“Do not trust the horse, Trojans. Whatever it is, I fear the Greeks, even though they bring gifts.” (Virgil, The Aeneid) Do you recall the ancient tale of the giant wooden horse with the hollow belly concealing the Greek army? In their drunkenness and celebrating, the Trojans didn’t examine the horse. They assumed it must be what it appeared to be – an offering of peace. After ten years of battle, the Trojans lost the war because their trust in the horse was misplaced.
In many of life’s relationships, trust is a foundational component that sometimes turns out to be so strong that it is the glue that holds the relationship together in tough times. When we trust someone, we have a belief in and reliance on that person’s integrity and ability. Through trust, we have the confidence necessary to go forward because trust is based on definite evidence or past experience.
Trust plays a crucial role in government outsourcing. Adrian Moore of the Reason Foundation says that “the less tangible things are, the more important trust is.” In outsourced infrastructure projects, trust is less important. A project to construct a bridge, for example, is tangible in that you test to establish whether it was built soundly.
But in a contract for such services as child adoption placement, managing a prison or welfare benefits, the outcomes are open-ended. Much of what the government wants to happen is well defined and measurable, but a lot of it is not. That type of circumstance will require trusting the vendor a great deal.
When Trust is Most Important
Moore believes there are two circumstances when trust is crucial in government outsourcing. The first is when the customer cannot clearly define what end results it wants to accomplish. For an eGovernment project, for example, the customer would want citizens to have electronic access to services. Another result would be seamless data sharing. “You may have a lot of concepts,” he says, “but exactly what the end result is going to be is not entirely clear. So if you don’t have a vendor you can trust to be able to morph their vision of where you’re going together over the span of the relationship, you are going to wind up in trouble. You want a vendor who can understand your vision and your constraints and agree to a flexible enough partnership that, as you move forward, you can change your shared vision and then work to achieve that.”
The second situation where trust is very important is when there is a long-term contract. A lot can change in ten years. Technology, people and the elected officials who control the budget change.” Long-term relationships require a lot of flexibility of the part of both parties in order to be able to adjust to the inevitable changes. Moore points out the need, in this instance, to select a vendor that can be trusted to want to sustain the relationship and work together to accomplish the government’s visions and goals.
In a long-term, private sector contract, both parties have common information about future changes and can come to an agreement. “But where the public and private sectors are mingled,” he says, “that is a lot less likely to be the case. The private sector’s set of information about what the future might hold and the government’s information may not be anywhere near each other – especially in high-tech areas. So the vendor is going to have a big information advantage in that respect. The government will want a vendor that it can trust to share that information and not use it to get more out of the contract.”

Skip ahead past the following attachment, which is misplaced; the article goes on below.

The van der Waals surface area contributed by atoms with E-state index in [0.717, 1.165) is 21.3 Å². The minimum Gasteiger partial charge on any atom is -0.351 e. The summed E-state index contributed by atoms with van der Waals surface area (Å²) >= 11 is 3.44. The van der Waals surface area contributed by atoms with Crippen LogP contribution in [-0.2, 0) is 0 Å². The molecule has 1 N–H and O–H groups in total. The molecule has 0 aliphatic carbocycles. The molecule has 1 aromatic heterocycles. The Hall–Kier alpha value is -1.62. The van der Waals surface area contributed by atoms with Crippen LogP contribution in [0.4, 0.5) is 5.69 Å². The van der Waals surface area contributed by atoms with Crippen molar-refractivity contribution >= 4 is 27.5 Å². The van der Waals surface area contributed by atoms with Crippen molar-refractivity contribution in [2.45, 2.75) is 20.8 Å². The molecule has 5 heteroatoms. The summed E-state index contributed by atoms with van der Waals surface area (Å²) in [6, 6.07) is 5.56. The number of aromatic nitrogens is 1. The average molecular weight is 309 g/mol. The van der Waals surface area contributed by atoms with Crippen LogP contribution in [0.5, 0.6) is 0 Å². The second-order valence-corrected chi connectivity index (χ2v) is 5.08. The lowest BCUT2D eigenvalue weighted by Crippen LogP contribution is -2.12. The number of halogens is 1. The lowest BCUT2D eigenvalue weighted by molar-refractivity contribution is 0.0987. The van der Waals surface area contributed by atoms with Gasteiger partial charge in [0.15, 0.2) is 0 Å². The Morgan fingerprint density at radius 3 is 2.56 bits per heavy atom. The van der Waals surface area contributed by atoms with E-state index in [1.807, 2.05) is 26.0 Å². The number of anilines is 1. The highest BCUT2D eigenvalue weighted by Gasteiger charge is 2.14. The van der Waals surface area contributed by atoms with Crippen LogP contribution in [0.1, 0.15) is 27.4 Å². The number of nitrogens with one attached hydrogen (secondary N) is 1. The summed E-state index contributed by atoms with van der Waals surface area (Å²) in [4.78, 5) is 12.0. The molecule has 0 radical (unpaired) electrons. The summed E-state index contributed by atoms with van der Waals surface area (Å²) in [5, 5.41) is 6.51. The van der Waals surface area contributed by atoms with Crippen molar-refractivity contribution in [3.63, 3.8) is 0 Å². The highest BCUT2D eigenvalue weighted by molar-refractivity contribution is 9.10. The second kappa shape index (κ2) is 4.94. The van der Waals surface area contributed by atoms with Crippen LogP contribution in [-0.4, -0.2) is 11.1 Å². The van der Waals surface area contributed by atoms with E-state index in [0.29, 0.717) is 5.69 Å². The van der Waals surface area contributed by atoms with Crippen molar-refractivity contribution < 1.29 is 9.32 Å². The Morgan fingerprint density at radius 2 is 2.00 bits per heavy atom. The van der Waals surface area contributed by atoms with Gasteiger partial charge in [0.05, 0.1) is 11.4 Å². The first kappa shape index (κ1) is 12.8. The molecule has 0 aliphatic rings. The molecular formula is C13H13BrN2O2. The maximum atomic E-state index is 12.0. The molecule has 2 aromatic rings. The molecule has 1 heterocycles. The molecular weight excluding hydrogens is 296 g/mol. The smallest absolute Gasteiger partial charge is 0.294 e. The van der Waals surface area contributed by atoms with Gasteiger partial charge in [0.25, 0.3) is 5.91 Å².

Where To Look for Trust
Trust is derived in these relationships from two sources. “One is the government structuring the arrangement in such a way that an incentive drives the trust,” Moore explains. The second source is an understanding of the market.
The contract must be built around performance measurements and incentives to ensure that both parties’ interests will be aligned to continue the relationship the way it was envisioned originally. The private vendor must have an incentive to minimize costs or implement new technologies.
Most of trust is built on an understanding of market forces. The government must learn how to tell if a vendor is trustworthy. “Unlike the private sector, the government is really bad at checking on customer satisfaction of vendors. It’s very rare that they call existing and past customers to find out about the relationships with the vendor.” This strategy also works in reverse. It should be used in the contract as part of the incentives. “Then there will be a real objective for the vendor to make sure it leaves a satisfied customer at the end of the relationship.”
Does trust impact privacy? Moore believes the government is confident that it can set standards for privacy and security, measure whether those standards are being achieved, and hold vendors accountable. Trust in this instance is important at the front end, in due diligence to ensure that the vendor’s employees and practices will keep private information confidential. But on an ongoing basis, trust is not as important as are good performance standards, measurements and accountability.
“Maybe the best way to think about the issue of trust,” ponders Moore, “is that accountability and trust are like the two pans on a scale. Depending on the type of service you are dealing with, you need more accountability. In that case, trust becomes less important with things that are measurable. The less measurable they are, the more trust you need. The less measurable they are, the less accountability is practical.”
Lessons from the Outsourcing Primer
- Being able to trust the vendor is crucial when the buyer cannot clearly define what end results it wants to accomplish.
- In a long-term contract, select a vendor that can be trusted to want to sustain the relationship and work together to accomplish the goals even as circumstances change.